-8 LUFS or -6LUFS is still present in the Mainstream area…

      The industry goes even a step further with heavy clipped stuff or to trick the algos from the streamers…

      The loudness war has a new enemy ( the streamers ) and is still goin on, with other weapons…

      But yes… some are showing how it can sound, when you produce a dynamic song around -14 LUFS. But it take the same time to tear down the loudness walls, as to build up the loudness bullshi..

      So… in 20 years maybe, with new bands, mix and master guys. The Loudness war is maybe over. Cause the last ME has understood, that the streamers are the lords over the loudness…

      • fruitbat studios says:

        That’s interesting – What tricks do they use? – I am assuming it must be something like: only the part of the track being measured has a lower RMS?

        • Harald Klingsporn says:

          Something like that…

          It goes through the Facebook groups, where i am involved…

          Big problem is, that the big ones in the biz have trained ears to the stupid loudness.

          Quieter tracks, sound not right to them… Thats why i said the thing with the 20 years… 20 years to retrain the ears to accept dynamic music…

          I had several fights in the groups, with top notch ME’s about that…

  5. I firmly believe that if they could get that loud as easily as one can do now back then they would do the same exact thing. Same as with pesticides in the 70`s.

    “Ah it’s efficient! Let’s throw it bucket wise into the ground. What could go wrong?”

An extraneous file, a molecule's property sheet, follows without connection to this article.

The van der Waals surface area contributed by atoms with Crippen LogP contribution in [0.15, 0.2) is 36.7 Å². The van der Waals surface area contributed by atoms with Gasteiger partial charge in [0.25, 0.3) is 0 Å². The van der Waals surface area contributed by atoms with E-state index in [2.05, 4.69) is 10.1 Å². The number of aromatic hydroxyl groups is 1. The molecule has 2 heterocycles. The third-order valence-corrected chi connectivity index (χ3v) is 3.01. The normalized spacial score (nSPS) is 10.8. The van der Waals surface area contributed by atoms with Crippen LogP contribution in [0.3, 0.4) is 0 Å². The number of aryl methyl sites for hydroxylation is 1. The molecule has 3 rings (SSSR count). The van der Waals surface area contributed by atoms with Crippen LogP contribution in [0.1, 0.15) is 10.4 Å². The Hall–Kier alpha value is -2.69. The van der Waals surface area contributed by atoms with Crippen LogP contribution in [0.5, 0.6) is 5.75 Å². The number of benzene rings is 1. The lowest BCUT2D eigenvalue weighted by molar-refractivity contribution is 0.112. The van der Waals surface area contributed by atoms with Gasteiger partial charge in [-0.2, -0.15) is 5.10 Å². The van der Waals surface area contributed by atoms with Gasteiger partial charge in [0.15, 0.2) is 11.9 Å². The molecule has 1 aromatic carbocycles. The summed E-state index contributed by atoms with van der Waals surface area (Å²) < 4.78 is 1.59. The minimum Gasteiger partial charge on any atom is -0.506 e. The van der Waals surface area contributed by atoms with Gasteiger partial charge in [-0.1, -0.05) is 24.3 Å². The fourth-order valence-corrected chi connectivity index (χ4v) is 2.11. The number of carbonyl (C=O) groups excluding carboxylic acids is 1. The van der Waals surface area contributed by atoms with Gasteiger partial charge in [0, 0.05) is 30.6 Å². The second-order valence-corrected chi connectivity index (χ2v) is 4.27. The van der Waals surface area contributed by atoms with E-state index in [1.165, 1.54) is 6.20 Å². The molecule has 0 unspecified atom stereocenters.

or before that ,,,,, “Nuclear Bomb testing”. The list goes on and on and on. Not everything was better. In many aspects we have gotten better and in others worse. Same in music.

    It is easy to now say “legendary” and “timeless” about music of the past but this can only be said for things that stood the test of time. If you do some research you will easily find out that most people involved in music back then had no clue if and how long something will stay successful. They just went with it. Its not like no bad, boring, annoying (you name it) , music was produced back then. Yet everyone mentions the same 3-4 names as if everything was splendid. Good music is still being produced nowadays. It’s just harder to find because there is too much of everything and its easier to find comfort in the known. I personally have developed an allergy about parties where “good ol` 80`s music hits” or “music of the times where everything was good” songs are being played. I guess I went to too many over the decades. Who knows.


  1. […] is a news aggregation service provided by Lemuria Live, LLC. Here is Original Source of this […]

What do you think?

Fill in your details below or click an icon to log in: Logo

You are commenting using your account. Log Out /  Change )

Twitter picture

You are commenting using your Twitter account. Log Out /  Change )

Facebook photo

You are commenting using your Facebook account. Log Out /  Change )

Connecting to %s

This site uses Akismet to reduce spam. Learn how your comment data is processed.

%d bloggers like this: